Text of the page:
The Ohio Tax Credit Authority also awarded Magnode a nine-year 1.811% Job Creation Tax Credit for this project which is worth around $1.4 million, according to the state development department. Magnode is a division of Shape Corporation which is a global tier-one automotive supplier. The new investment is estimated at $56.4 to $72.6 million.
Mark Butterfield, managing director for Magnode, told the port authority board this location is an important cog in the larger operation.
“The intent of this facility is to be our center of excellence for aluminum, we have a very strong reputation in our industry and we’re expanding on that,” Butterfield said. “It’s also going to be our global aluminum tech center so all of the development of aluminum for our organization will occur at this facility as well. As result of that it will offer a very diverse offering of positions for this facility.”
Trenton’s Economic Director Jim Foster said the city is giving the company “a rather substantial reduction in the price” for a 50-acre parcel in the industrial park to build the expansion. The city will also be contributing to a new street to the east of the facility for truck access and the widening of Kennel Road.
The only concern voiced by the port board came from board member Robert Schmidt, who also sits on the board of the Southwest Regional Water District.
“I’m a little bit concerned about any potential release of any hazardous material as a result of this manufacturing process and the safeguards that are contemplated to be taken to safeguard the underlying groundwater,” Schmidt said. “In particular of course I’m referring to the aquifer.”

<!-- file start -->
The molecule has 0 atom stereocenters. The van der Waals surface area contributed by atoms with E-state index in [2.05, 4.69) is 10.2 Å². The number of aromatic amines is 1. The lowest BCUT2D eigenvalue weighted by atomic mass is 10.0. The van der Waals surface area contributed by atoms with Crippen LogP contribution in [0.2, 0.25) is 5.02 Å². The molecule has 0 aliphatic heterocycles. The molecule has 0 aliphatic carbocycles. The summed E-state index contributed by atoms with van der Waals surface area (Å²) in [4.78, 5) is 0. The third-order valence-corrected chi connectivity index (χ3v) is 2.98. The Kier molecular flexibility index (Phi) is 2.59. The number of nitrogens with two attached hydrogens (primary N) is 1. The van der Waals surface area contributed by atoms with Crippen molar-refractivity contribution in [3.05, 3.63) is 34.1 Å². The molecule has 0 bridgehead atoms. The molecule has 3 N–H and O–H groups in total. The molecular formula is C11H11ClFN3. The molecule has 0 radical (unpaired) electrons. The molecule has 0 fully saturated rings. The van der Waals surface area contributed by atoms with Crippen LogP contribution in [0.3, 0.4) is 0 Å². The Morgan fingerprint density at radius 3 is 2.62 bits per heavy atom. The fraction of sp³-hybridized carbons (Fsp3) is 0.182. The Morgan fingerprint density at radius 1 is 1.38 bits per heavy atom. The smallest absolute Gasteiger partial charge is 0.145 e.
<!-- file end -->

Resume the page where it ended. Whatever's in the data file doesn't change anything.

Butterfield said they have been operating their facility for 70 years and “have a very strong track record” in the way they have operated and are taking even more precautions with the expansion.
“Our track record supports our approach relative to the environment and protecting in how we operate,” he said.
Foster said Magnode has always been a very responsible corporate citizen and while standards were different when the plant opened decades ago, the company has worked with the city in “every single way” when changes have been required. Plus there are levels of review at the city and county level before building permits are issued and ongoing monitoring.
“We have every confidence that everything is going to need to be done to protect the aquifer and surrounding operations...,” Foster said. “This is going to sound selfish but we take water out of the aquifer, we sell it to people, it’s important to us to make it good.”